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El Paso, TX (KDBC) — The Sun City will continue spending hundreds of thousands of dollars to make El Paso more a more bike friendly community. A plan is moving forward to build more than 50 new miles of bike lanes in the city. But those lanes aren't cheap -- which is why City Rep Michael Noe wanted to take another look at the plan.
In this part of Central El Paso a bicyclist shares this lane with the bus and with very little room to share -- cyclists may opt for the traffic lane. Which is why some residents say these kinds of lanes are a waste of money -- and Michiel Noe agrees.
City Rep Michiel Noe wants the council to take a good hard look at how they spend money on bike infrastructure.
"I shined a lot of light on a problem that we have. I unfortunately couldn't get a commitment that we would completely stop wasting money on bad lanes." His proposal -- stop spending city money on bike lanes, striping, and maintenance. Which divided the council and led many in the cycling community to speak out. His motion failed but his actions brought the conversation to the surface. "I think that overall the city's going to get a much better design and much better maintained bike lanes because of what I did today."
The city agreed to adopt NACTO standards for new bike lanes -- standards which include wider lanes with a divider between the bike lanes and traffic. "We want to continue to provide for this infrastructure. If there's room for improvement let's do it."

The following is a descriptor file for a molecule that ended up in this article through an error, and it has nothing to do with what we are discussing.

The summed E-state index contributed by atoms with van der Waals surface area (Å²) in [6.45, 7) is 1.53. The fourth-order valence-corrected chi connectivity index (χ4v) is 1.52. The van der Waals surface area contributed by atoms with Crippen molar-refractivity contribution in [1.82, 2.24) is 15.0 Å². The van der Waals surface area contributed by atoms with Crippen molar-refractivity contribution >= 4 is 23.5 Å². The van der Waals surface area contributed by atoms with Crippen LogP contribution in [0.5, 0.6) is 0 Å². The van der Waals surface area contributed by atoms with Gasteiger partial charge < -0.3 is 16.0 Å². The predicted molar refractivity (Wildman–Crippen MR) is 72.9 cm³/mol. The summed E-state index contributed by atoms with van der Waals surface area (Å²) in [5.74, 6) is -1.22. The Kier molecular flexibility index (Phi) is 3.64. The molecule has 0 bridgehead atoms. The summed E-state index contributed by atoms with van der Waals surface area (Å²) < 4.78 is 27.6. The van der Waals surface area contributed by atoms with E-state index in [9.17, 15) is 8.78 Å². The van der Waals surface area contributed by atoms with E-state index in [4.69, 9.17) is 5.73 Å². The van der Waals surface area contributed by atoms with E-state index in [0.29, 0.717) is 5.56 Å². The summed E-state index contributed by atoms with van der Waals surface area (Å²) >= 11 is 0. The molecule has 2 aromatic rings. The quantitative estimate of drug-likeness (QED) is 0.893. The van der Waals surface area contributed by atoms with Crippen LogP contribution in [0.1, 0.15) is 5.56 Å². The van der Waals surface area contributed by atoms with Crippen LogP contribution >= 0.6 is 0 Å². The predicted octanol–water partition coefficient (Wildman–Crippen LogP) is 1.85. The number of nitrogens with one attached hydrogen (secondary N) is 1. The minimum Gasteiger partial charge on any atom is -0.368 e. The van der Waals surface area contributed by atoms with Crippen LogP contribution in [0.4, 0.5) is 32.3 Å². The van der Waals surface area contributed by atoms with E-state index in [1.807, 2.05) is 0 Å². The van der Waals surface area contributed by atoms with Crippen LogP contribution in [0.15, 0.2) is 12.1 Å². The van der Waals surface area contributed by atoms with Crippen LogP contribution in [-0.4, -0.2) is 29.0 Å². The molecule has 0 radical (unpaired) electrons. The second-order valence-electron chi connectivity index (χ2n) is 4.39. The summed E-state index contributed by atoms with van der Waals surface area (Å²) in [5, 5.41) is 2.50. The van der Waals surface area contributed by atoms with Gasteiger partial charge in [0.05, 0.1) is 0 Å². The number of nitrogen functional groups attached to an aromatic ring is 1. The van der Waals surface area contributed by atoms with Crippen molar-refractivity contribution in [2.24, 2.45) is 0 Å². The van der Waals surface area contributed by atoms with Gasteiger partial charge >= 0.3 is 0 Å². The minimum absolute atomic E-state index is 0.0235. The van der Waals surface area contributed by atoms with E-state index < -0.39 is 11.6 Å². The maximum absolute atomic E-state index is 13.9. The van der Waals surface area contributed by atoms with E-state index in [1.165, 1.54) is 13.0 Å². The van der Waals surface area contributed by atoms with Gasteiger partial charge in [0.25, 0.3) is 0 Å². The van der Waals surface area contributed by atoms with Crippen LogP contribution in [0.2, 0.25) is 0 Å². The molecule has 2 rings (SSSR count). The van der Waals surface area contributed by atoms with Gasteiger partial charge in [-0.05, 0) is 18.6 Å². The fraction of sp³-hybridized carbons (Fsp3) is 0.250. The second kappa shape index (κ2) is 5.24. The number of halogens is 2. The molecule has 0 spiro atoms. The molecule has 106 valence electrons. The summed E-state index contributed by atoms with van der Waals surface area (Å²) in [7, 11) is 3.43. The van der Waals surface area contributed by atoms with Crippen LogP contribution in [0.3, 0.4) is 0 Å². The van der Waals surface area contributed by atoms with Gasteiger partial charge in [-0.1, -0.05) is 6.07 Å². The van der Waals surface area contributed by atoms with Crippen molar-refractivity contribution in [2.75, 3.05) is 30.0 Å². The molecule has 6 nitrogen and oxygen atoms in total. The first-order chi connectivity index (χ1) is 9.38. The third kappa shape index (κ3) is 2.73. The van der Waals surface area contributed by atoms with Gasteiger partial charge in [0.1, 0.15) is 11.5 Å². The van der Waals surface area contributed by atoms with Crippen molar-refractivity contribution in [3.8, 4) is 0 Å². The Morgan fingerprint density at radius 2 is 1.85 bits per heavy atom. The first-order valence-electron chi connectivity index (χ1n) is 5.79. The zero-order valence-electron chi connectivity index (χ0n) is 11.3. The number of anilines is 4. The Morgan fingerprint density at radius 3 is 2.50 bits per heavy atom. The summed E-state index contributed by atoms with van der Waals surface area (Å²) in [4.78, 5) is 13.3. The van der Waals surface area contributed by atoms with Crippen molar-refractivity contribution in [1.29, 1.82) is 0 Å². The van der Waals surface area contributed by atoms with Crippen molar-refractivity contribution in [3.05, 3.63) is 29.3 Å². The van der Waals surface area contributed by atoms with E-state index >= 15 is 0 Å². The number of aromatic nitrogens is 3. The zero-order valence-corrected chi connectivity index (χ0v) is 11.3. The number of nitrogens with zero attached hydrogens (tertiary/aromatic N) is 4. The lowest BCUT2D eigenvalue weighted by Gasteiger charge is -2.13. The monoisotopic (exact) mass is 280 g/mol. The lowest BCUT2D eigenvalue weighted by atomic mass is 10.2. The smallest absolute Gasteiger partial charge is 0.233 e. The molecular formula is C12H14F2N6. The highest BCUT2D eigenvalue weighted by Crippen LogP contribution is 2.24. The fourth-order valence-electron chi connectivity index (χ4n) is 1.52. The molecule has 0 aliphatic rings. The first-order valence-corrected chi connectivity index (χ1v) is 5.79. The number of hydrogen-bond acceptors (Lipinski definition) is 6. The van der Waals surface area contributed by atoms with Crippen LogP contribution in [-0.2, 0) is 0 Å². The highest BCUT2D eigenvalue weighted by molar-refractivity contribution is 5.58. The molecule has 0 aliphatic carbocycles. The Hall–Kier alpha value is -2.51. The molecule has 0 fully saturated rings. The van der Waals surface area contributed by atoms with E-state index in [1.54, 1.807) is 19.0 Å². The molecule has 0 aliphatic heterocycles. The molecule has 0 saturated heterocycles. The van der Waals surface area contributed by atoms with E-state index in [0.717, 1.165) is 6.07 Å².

Bicyclists are pleased with the outcome -- even if it did create a little heat between them and Noe. "Gives us an opportunity to say ok, these are bad bike lanes we can now point to that and say this is what not to do."
And there's one thing both groups agree on.
"The bike lanes haven't really been maintained all that well."
"The bike lanes are supposed to be to provide safety but if they're full of debris they create a safety issue right there for the bikers."
When a lane isn't taken care of -- it's not used. Noe estimates that it costs $130 per mile to clean a street. That happens four times a year -- but for cyclists it may not be enough. Hazards that motorists can driver over -- could cause damage to bikes.
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